James Mangaliman

Believing beyond our childhood

By  James Mangaliman, Youth Speak News
  • December 22, 2014

Chris Van Allsburg’s book The Polar Express is a classic Christmas tale read to many children in homes and schools. In 32 pages, Allsburg captures the magic of Christmas through the eyes of a boy who visits Santa’s Workshop via a mysterious train one snowy C hristmas Eve. The boy receives a gift from Santa Claus, a bell, which rings only to those who “believe.”

I listened to The Polar Express for the first time nine years ago, in a cold van, on a white Christmas Eve, as a radio broadcast. I sat with a mug of hot chocolate as my dad drove my family around the snowy streets of Toronto. From one neighbourhood to the next we spent the night, sightseeing different homes decked with Christmas lights. This was our Christmas tradition. But like the belief in Santa Claus, it faded with age, shovelled away like snow to prioritize our mundanities.

Of course, the meanings we attach to different activities are prone to shift as we are exposed to new ideas. At one period in their lives, children are raised to believe in a jolly man who delivers presents to good children. But, surrounded by a group of disbelieving individuals, social pressure molds them into conforming to popular values. Christian children are also taught that we celebrate Jesus’ birth on Dec. 25 and may later realize that the Bible marks Jesus’ birth in the lambing season, which is in spring.

Christmas celebrations can be traced back to early Europe. Different civilizations, like the Norse and the Romans, celebrated their pagan gods on the winter solstice (Dec. 21), which heralded the coming of longer days of sunlight. Thus the week of the winter solstice was a period to celebrate coming prosperity. In the third century Pope Julius I associated the Nativity with Christmas day, Dec. 25.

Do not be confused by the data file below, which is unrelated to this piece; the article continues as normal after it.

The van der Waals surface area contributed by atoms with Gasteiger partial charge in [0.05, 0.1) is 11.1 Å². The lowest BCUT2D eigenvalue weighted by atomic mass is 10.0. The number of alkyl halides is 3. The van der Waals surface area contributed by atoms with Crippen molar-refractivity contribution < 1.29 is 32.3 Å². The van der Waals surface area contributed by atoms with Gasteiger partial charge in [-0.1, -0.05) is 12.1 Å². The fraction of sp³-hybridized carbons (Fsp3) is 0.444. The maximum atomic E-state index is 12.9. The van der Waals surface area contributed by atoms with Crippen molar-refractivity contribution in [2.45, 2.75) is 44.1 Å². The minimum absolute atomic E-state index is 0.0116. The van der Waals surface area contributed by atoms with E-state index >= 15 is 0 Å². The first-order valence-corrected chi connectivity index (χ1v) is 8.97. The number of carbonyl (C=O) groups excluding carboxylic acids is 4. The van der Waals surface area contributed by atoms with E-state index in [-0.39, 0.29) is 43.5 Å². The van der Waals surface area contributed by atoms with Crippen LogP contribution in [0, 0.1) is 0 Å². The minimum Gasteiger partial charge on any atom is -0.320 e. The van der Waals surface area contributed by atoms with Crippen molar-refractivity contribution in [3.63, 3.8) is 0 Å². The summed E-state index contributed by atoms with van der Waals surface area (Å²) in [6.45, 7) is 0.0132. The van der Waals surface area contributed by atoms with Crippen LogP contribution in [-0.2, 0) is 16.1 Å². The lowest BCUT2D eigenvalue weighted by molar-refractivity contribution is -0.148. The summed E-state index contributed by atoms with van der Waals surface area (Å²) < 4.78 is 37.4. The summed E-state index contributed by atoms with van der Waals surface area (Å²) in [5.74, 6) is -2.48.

Many children start out with notions of Christmas solely as a celebration of Jesus’ birth. But then they hear about a bearded man with gifts and there is no wonder that as people grow and learn new things they become confused with what Christmas truly means.

What should we believe in? Easter celebrates Jesus’ resurrection and thus mankind’s salvation. But what is Christmas truly for? Even the children in The Polar Express lose belief. As the boy explains: “At one time, most of my friends could hear the bell, but as years passed, it fell silent for them.”

Except for the boy.

The sweet sound of the bell remains for those who believe. And it can for us too. Maybe not by hoping for an old man in red, but definitely by believing in Christ, the power of virtues and attitudes of charity, and spending time with loved ones, which has always been a consistent aspect of the celebrations. As well, no one says the sweet sounds of the bell can’t be heard throughout the year.

(Mangaliman, 18, is a first-year Humanities student at the University of Toronto.)

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